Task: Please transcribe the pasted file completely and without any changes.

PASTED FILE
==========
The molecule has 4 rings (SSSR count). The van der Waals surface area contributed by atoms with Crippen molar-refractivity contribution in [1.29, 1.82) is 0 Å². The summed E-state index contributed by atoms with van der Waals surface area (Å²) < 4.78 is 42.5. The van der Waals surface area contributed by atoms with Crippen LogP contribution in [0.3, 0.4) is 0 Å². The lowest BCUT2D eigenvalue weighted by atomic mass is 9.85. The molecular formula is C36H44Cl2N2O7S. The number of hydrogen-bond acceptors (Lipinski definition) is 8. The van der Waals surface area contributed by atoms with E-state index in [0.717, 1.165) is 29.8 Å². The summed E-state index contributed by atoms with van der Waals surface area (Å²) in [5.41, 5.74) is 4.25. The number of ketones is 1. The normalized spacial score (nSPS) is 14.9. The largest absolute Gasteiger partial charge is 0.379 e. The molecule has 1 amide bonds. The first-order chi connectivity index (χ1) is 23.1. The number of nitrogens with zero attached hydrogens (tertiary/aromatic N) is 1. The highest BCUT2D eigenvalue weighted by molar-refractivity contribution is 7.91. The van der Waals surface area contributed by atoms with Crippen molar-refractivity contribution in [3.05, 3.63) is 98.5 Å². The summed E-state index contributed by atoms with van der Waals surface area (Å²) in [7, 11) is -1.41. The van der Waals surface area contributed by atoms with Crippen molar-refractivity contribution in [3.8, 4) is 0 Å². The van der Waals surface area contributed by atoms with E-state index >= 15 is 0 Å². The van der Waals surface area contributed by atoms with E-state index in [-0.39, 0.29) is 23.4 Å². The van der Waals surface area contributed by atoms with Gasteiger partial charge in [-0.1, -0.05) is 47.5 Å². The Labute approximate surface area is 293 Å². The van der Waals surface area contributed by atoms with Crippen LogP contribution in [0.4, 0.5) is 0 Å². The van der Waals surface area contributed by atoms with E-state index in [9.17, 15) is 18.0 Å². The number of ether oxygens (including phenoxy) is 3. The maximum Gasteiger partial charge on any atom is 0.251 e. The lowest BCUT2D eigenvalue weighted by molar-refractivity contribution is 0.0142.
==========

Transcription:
The molecule has 4 rings (SSSR count). The van der Waals surface area contributed by atoms with Crippen molar-refractivity contribution in [1.29, 1.82) is 0 Å². The summed E-state index contributed by atoms with van der Waals surface area (Å²) < 4.78 is 42.5. The van der Waals surface area contributed by atoms with Crippen LogP contribution in [0.3, 0.4) is 0 Å². The lowest BCUT2D eigenvalue weighted by atomic mass is 9.85. The molecular formula is C36H44Cl2N2O7S. The number of hydrogen-bond acceptors (Lipinski definition) is 8. The van der Waals surface area contributed by atoms with E-state index in [0.717, 1.165) is 29.8 Å². The summed E-state index contributed by atoms with van der Waals surface area (Å²) in [5.41, 5.74) is 4.25. The number of ketones is 1. The normalized spacial score (nSPS) is 14.9. The largest absolute Gasteiger partial charge is 0.379 e. The molecule has 1 amide bonds. The first-order chi connectivity index (χ1) is 23.1. The number of nitrogens with zero attached hydrogens (tertiary/aromatic N) is 1. The highest BCUT2D eigenvalue weighted by molar-refractivity contribution is 7.91. The van der Waals surface area contributed by atoms with Crippen molar-refractivity contribution in [3.05, 3.63) is 98.5 Å². The summed E-state index contributed by atoms with van der Waals surface area (Å²) in [7, 11) is -1.41. The van der Waals surface area contributed by atoms with Crippen molar-refractivity contribution in [3.8, 4) is 0 Å². The van der Waals surface area contributed by atoms with E-state index >= 15 is 0 Å². The van der Waals surface area contributed by atoms with E-state index in [-0.39, 0.29) is 23.4 Å². The van der Waals surface area contributed by atoms with Gasteiger partial charge in [-0.1, -0.05) is 47.5 Å². The Labute approximate surface area is 293 Å². The van der Waals surface area contributed by atoms with Crippen LogP contribution in [0.4, 0.5) is 0 Å². The van der Waals surface area contributed by atoms with E-state index in [9.17, 15) is 18.0 Å². The number of ether oxygens (including phenoxy) is 3. The maximum Gasteiger partial charge on any atom is 0.251 e. The lowest BCUT2D eigenvalue weighted by molar-refractivity contribution is 0.0142.